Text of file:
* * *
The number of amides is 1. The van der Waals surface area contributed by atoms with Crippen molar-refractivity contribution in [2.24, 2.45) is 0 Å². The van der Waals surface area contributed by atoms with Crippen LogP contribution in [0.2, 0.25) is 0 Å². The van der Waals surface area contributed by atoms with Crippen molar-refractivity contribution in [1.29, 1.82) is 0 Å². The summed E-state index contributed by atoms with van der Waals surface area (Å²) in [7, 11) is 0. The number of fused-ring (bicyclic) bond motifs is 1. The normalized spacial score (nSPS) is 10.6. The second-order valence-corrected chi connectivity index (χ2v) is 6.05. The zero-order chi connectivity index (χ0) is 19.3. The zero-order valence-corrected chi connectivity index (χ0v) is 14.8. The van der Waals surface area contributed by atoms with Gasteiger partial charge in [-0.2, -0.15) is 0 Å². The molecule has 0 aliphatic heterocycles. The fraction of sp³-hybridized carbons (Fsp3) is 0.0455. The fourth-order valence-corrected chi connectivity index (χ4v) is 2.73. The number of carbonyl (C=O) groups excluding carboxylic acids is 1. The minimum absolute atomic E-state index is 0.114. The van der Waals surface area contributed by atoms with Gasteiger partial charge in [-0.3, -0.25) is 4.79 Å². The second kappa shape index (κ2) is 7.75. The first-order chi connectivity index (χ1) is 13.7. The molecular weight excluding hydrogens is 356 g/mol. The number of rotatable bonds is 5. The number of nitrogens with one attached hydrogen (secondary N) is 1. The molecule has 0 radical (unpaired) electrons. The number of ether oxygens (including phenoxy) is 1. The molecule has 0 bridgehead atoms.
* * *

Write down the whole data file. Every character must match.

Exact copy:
The number of amides is 1. The van der Waals surface area contributed by atoms with Crippen molar-refractivity contribution in [2.24, 2.45) is 0 Å². The van der Waals surface area contributed by atoms with Crippen LogP contribution in [0.2, 0.25) is 0 Å². The van der Waals surface area contributed by atoms with Crippen molar-refractivity contribution in [1.29, 1.82) is 0 Å². The summed E-state index contributed by atoms with van der Waals surface area (Å²) in [7, 11) is 0. The number of fused-ring (bicyclic) bond motifs is 1. The normalized spacial score (nSPS) is 10.6. The second-order valence-corrected chi connectivity index (χ2v) is 6.05. The zero-order chi connectivity index (χ0) is 19.3. The zero-order valence-corrected chi connectivity index (χ0v) is 14.8. The van der Waals surface area contributed by atoms with Gasteiger partial charge in [-0.2, -0.15) is 0 Å². The molecule has 0 aliphatic heterocycles. The fraction of sp³-hybridized carbons (Fsp3) is 0.0455. The fourth-order valence-corrected chi connectivity index (χ4v) is 2.73. The number of carbonyl (C=O) groups excluding carboxylic acids is 1. The minimum absolute atomic E-state index is 0.114. The van der Waals surface area contributed by atoms with Gasteiger partial charge in [-0.3, -0.25) is 4.79 Å². The second kappa shape index (κ2) is 7.75. The first-order chi connectivity index (χ1) is 13.7. The molecular weight excluding hydrogens is 356 g/mol. The number of rotatable bonds is 5. The number of nitrogens with one attached hydrogen (secondary N) is 1. The molecule has 0 radical (unpaired) electrons. The number of ether oxygens (including phenoxy) is 1. The molecule has 0 bridgehead atoms.